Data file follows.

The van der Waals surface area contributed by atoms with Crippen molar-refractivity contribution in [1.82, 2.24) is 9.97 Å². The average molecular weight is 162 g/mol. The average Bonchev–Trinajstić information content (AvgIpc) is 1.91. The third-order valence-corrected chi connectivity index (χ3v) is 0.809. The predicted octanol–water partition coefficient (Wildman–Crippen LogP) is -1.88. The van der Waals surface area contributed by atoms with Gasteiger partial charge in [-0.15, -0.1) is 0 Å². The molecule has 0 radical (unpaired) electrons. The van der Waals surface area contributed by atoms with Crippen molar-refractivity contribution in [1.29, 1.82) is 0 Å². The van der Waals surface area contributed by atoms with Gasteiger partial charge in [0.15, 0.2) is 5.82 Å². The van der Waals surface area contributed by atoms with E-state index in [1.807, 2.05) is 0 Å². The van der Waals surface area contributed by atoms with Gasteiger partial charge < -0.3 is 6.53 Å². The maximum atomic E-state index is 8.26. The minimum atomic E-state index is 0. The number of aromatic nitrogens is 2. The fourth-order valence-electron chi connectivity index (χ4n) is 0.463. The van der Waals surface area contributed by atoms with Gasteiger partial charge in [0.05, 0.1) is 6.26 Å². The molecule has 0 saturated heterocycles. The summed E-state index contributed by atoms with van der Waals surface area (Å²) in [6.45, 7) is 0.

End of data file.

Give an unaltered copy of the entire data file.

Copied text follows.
The van der Waals surface area contributed by atoms with Crippen molar-refractivity contribution in [1.82, 2.24) is 9.97 Å². The average molecular weight is 162 g/mol. The average Bonchev–Trinajstić information content (AvgIpc) is 1.91. The third-order valence-corrected chi connectivity index (χ3v) is 0.809. The predicted octanol–water partition coefficient (Wildman–Crippen LogP) is -1.88. The van der Waals surface area contributed by atoms with Gasteiger partial charge in [-0.15, -0.1) is 0 Å². The molecule has 0 radical (unpaired) electrons. The van der Waals surface area contributed by atoms with Crippen molar-refractivity contribution in [1.29, 1.82) is 0 Å². The van der Waals surface area contributed by atoms with Gasteiger partial charge in [0.15, 0.2) is 5.82 Å². The van der Waals surface area contributed by atoms with E-state index in [1.807, 2.05) is 0 Å². The van der Waals surface area contributed by atoms with Gasteiger partial charge < -0.3 is 6.53 Å². The maximum atomic E-state index is 8.26. The minimum atomic E-state index is 0. The number of aromatic nitrogens is 2. The fourth-order valence-electron chi connectivity index (χ4n) is 0.463. The van der Waals surface area contributed by atoms with Gasteiger partial charge in [0.05, 0.1) is 6.26 Å². The molecule has 0 saturated heterocycles. The summed E-state index contributed by atoms with van der Waals surface area (Å²) in [6.45, 7) is 0.